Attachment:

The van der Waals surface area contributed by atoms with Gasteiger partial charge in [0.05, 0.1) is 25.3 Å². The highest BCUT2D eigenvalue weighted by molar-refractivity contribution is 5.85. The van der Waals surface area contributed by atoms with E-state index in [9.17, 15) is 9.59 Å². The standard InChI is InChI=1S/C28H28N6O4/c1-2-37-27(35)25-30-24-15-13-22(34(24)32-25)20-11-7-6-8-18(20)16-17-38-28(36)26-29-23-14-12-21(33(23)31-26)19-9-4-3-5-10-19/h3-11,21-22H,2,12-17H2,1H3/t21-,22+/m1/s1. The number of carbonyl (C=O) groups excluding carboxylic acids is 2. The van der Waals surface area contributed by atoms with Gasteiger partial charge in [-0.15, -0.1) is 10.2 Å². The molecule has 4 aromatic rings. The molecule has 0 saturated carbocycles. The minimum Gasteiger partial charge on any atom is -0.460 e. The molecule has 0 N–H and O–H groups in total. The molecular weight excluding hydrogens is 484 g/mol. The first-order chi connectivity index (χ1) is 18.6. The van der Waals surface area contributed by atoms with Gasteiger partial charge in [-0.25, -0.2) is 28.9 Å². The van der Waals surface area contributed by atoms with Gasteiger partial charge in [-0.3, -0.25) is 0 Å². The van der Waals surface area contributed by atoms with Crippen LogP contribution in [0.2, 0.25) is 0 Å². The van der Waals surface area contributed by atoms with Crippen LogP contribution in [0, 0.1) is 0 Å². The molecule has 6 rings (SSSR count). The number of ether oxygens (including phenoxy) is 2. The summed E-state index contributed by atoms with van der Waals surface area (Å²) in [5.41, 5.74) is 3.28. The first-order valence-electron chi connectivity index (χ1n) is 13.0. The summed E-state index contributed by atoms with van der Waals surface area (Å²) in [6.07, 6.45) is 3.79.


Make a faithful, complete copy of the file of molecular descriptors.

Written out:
The van der Waals surface area contributed by atoms with Gasteiger partial charge in [0.05, 0.1) is 25.3 Å². The highest BCUT2D eigenvalue weighted by molar-refractivity contribution is 5.85. The van der Waals surface area contributed by atoms with E-state index in [9.17, 15) is 9.59 Å². The standard InChI is InChI=1S/C28H28N6O4/c1-2-37-27(35)25-30-24-15-13-22(34(24)32-25)20-11-7-6-8-18(20)16-17-38-28(36)26-29-23-14-12-21(33(23)31-26)19-9-4-3-5-10-19/h3-11,21-22H,2,12-17H2,1H3/t21-,22+/m1/s1. The number of carbonyl (C=O) groups excluding carboxylic acids is 2. The van der Waals surface area contributed by atoms with Gasteiger partial charge in [-0.15, -0.1) is 10.2 Å². The molecule has 4 aromatic rings. The molecule has 0 saturated carbocycles. The minimum Gasteiger partial charge on any atom is -0.460 e. The molecule has 0 N–H and O–H groups in total. The molecular weight excluding hydrogens is 484 g/mol. The first-order chi connectivity index (χ1) is 18.6. The van der Waals surface area contributed by atoms with Gasteiger partial charge in [-0.25, -0.2) is 28.9 Å². The van der Waals surface area contributed by atoms with Gasteiger partial charge in [-0.3, -0.25) is 0 Å². The van der Waals surface area contributed by atoms with Crippen LogP contribution in [0.2, 0.25) is 0 Å². The van der Waals surface area contributed by atoms with Crippen LogP contribution in [0, 0.1) is 0 Å². The molecule has 6 rings (SSSR count). The number of ether oxygens (including phenoxy) is 2. The summed E-state index contributed by atoms with van der Waals surface area (Å²) in [5.41, 5.74) is 3.28. The first-order valence-electron chi connectivity index (χ1n) is 13.0. The summed E-state index contributed by atoms with van der Waals surface area (Å²) in [6.07, 6.45) is 3.79.